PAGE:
The KFDA’s regulatory practices are criticized by some industry experts as being too permissive and lacking in transparency. The agency’s first cell therapy approval — indeed, the first-ever approval of a stem cell product anywhere — was for Pharmicell’s Heartcellgram-AMI treatment for heart attacks. Comprising cultured, autologous bone-marrow–derived mesenchymal stem cells, the product was tested in a trial involving 59 patients before KFDA approval. The framework and processes that the KFDA has created are generally structured similarly to that of top-tier regulatory bodies around the world. But criticisms center on the fact that the agency has approved cell-based products based on a data set from studies involving far fewer patients than would have been acceptable by others, as well as a lack of peer-reviewed publication of data produced by those trials. And it is almost certainly true that the US FDA, for example, would be unlikely to approve a product tested in so few patients. It is interesting to note that, according recent statements from Medipost, the data were sufficient to easily obtain clearance for a phase 2 trial in the United States. But the FDA did require the company to commit to addressing a lack of patient diversity in the data.

Other experts argue that with the safety profile of cell-based products, the KFDA’s speedy approvals and emphasis on postapproval trials and/or follow-up is a perfectly rational (although different) way to balance the risk-benefit analysis that every agency faces. From a patient perspective, it has the benefit of providing access to products far sooner than is found in other regulated jurisdictions.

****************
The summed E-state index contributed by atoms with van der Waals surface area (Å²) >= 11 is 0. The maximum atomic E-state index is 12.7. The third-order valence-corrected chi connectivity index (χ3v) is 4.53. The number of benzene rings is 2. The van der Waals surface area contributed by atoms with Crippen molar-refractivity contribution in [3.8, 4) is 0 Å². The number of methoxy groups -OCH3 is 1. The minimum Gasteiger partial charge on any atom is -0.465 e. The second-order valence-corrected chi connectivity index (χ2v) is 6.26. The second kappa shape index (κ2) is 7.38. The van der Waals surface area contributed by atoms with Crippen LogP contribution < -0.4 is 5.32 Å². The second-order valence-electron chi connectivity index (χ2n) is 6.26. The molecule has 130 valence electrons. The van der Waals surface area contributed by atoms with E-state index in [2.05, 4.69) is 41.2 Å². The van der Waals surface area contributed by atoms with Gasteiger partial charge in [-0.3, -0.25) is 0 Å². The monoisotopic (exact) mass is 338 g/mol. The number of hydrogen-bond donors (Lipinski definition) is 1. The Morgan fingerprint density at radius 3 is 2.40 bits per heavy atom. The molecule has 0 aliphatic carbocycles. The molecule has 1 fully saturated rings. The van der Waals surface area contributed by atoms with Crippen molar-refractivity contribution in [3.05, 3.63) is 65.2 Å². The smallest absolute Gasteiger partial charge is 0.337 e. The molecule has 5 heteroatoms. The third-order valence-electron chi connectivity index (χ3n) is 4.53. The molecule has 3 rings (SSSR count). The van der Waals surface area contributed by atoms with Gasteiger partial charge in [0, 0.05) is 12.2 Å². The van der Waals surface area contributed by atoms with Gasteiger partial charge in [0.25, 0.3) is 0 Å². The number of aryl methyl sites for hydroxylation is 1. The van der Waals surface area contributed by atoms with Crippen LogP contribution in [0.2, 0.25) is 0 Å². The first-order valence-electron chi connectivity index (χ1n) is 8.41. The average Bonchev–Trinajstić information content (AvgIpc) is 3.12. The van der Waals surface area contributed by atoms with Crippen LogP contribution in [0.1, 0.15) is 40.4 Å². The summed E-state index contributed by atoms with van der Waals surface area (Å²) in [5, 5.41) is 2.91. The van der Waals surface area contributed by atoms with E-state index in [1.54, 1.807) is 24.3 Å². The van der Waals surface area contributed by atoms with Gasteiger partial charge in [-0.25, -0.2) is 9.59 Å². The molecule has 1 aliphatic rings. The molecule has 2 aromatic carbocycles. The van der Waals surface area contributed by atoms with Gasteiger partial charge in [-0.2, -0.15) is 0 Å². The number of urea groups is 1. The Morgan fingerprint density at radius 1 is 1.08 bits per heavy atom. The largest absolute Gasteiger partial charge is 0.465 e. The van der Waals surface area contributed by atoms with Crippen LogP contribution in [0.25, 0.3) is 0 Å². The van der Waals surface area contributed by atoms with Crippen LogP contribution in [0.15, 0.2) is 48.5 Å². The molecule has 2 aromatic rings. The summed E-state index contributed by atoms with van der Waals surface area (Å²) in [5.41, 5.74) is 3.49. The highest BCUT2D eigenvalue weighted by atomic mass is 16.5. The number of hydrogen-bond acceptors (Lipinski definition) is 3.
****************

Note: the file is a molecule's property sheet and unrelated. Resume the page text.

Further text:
Burrill and Company reports that biotech companies on the whole raised about US$71 billion in 2012. The Cell Therapy Group blog (www.celltherapyblog.com) reports that cell therapy and cell-based regenerative medicine companies raised just over $1.2 billion in the same time. Although 25% of this money came from grant sources, over $900,000 million was raised from investors. There is no baseline historical data to compare for determining whether this is a milestone, but most analysts and industry insiders believe that it is undoubtedly an industry first.

Companies that raised $25M or more from investors in 2012 include Fibrocell Sciences, Advanced Cell Technology, Aastrom Biosciences, Allocure, China Cord Blood Bank, Vital Therapies, Promethera Biosciences, Argos Therapeutics, Coronado Biosciences, Histogenics, and bluebird bio. Companies that raised a similar amount from grant sources include Cytori Therapeutics, Cellerant, and Stem Cells Inc. The first two sourced their grants from the US Biomedical Advanced Research and Development Authority (BARDA), within the federal government’s Office of the Assistant Secretary for Preparedness and Response, and the latter received two grants from the California Institute of Regenerative Medicine (CIRM). That last item is notable evidence of a significant pivot by CIRM last year in terms of its future funding focus. In 2012, that state organization provided $80M in funding to cell therapy companies. From that, we should expect to see a similar commitment to funding more industry-sponsored clinical work in the coming years than has been true in the past.